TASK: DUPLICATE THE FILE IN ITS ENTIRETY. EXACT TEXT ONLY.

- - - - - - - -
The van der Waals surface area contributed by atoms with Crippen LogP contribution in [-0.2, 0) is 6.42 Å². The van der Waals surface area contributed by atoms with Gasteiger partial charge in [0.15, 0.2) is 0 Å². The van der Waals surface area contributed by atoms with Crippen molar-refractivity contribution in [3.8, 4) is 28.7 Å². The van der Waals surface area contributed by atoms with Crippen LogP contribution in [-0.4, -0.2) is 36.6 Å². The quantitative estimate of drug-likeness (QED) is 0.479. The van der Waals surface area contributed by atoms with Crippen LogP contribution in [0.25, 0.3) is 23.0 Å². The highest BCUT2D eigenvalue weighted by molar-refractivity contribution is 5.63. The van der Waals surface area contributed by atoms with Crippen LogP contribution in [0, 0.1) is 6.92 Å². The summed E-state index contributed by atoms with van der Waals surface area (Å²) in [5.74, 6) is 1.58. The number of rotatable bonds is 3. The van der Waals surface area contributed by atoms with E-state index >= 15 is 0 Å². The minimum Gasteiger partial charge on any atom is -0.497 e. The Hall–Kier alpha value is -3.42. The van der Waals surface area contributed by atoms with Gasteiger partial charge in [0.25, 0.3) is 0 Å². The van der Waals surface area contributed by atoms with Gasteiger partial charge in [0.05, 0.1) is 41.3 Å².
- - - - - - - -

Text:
The van der Waals surface area contributed by atoms with Crippen LogP contribution in [-0.2, 0) is 6.42 Å². The van der Waals surface area contributed by atoms with Gasteiger partial charge in [0.15, 0.2) is 0 Å². The van der Waals surface area contributed by atoms with Crippen molar-refractivity contribution in [3.8, 4) is 28.7 Å². The van der Waals surface area contributed by atoms with Crippen LogP contribution in [-0.4, -0.2) is 36.6 Å². The quantitative estimate of drug-likeness (QED) is 0.479. The van der Waals surface area contributed by atoms with Crippen LogP contribution in [0.25, 0.3) is 23.0 Å². The highest BCUT2D eigenvalue weighted by molar-refractivity contribution is 5.63. The van der Waals surface area contributed by atoms with Crippen LogP contribution in [0, 0.1) is 6.92 Å². The summed E-state index contributed by atoms with van der Waals surface area (Å²) in [5.74, 6) is 1.58. The number of rotatable bonds is 3. The van der Waals surface area contributed by atoms with E-state index >= 15 is 0 Å². The minimum Gasteiger partial charge on any atom is -0.497 e. The Hall–Kier alpha value is -3.42. The van der Waals surface area contributed by atoms with Gasteiger partial charge in [0.25, 0.3) is 0 Å². The van der Waals surface area contributed by atoms with Gasteiger partial charge in [0.05, 0.1) is 41.3 Å².